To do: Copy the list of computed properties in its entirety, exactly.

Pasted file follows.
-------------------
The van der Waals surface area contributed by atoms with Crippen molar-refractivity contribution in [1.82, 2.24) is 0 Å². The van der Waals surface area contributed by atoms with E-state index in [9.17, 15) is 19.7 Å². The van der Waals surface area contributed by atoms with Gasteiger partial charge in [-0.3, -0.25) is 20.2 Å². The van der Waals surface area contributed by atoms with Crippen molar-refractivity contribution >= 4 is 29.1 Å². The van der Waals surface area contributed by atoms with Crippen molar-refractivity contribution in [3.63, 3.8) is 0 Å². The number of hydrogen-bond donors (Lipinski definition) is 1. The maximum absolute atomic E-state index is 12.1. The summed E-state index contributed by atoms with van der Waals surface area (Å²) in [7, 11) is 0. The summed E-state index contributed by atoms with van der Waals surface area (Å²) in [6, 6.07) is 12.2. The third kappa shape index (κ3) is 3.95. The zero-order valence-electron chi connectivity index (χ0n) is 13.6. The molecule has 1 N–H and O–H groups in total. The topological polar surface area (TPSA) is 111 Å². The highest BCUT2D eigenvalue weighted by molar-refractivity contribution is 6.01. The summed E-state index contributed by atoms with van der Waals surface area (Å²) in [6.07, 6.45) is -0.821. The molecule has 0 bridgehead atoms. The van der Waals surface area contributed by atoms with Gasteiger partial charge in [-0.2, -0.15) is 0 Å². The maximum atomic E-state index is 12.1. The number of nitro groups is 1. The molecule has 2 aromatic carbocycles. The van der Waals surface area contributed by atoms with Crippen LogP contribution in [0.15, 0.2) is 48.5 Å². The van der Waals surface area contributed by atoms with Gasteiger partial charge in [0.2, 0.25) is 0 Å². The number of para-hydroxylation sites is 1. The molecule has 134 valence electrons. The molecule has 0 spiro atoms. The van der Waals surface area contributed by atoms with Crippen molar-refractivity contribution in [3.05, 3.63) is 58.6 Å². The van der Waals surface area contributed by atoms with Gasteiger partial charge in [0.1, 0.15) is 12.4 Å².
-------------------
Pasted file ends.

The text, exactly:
The van der Waals surface area contributed by atoms with Crippen molar-refractivity contribution in [1.82, 2.24) is 0 Å². The van der Waals surface area contributed by atoms with E-state index in [9.17, 15) is 19.7 Å². The van der Waals surface area contributed by atoms with Gasteiger partial charge in [-0.3, -0.25) is 20.2 Å². The van der Waals surface area contributed by atoms with Crippen molar-refractivity contribution >= 4 is 29.1 Å². The van der Waals surface area contributed by atoms with Crippen molar-refractivity contribution in [3.63, 3.8) is 0 Å². The number of hydrogen-bond donors (Lipinski definition) is 1. The maximum absolute atomic E-state index is 12.1. The summed E-state index contributed by atoms with van der Waals surface area (Å²) in [7, 11) is 0. The summed E-state index contributed by atoms with van der Waals surface area (Å²) in [6, 6.07) is 12.2. The third kappa shape index (κ3) is 3.95. The zero-order valence-electron chi connectivity index (χ0n) is 13.6. The molecule has 1 N–H and O–H groups in total. The topological polar surface area (TPSA) is 111 Å². The highest BCUT2D eigenvalue weighted by molar-refractivity contribution is 6.01. The summed E-state index contributed by atoms with van der Waals surface area (Å²) in [6.07, 6.45) is -0.821. The molecule has 0 bridgehead atoms. The van der Waals surface area contributed by atoms with Gasteiger partial charge in [-0.2, -0.15) is 0 Å². The maximum atomic E-state index is 12.1. The number of nitro groups is 1. The molecule has 2 aromatic carbocycles. The van der Waals surface area contributed by atoms with Crippen LogP contribution in [0.15, 0.2) is 48.5 Å². The van der Waals surface area contributed by atoms with Gasteiger partial charge in [0.2, 0.25) is 0 Å². The number of para-hydroxylation sites is 1. The molecule has 134 valence electrons. The molecule has 0 spiro atoms. The van der Waals surface area contributed by atoms with Crippen molar-refractivity contribution in [3.05, 3.63) is 58.6 Å². The van der Waals surface area contributed by atoms with Gasteiger partial charge in [0.1, 0.15) is 12.4 Å².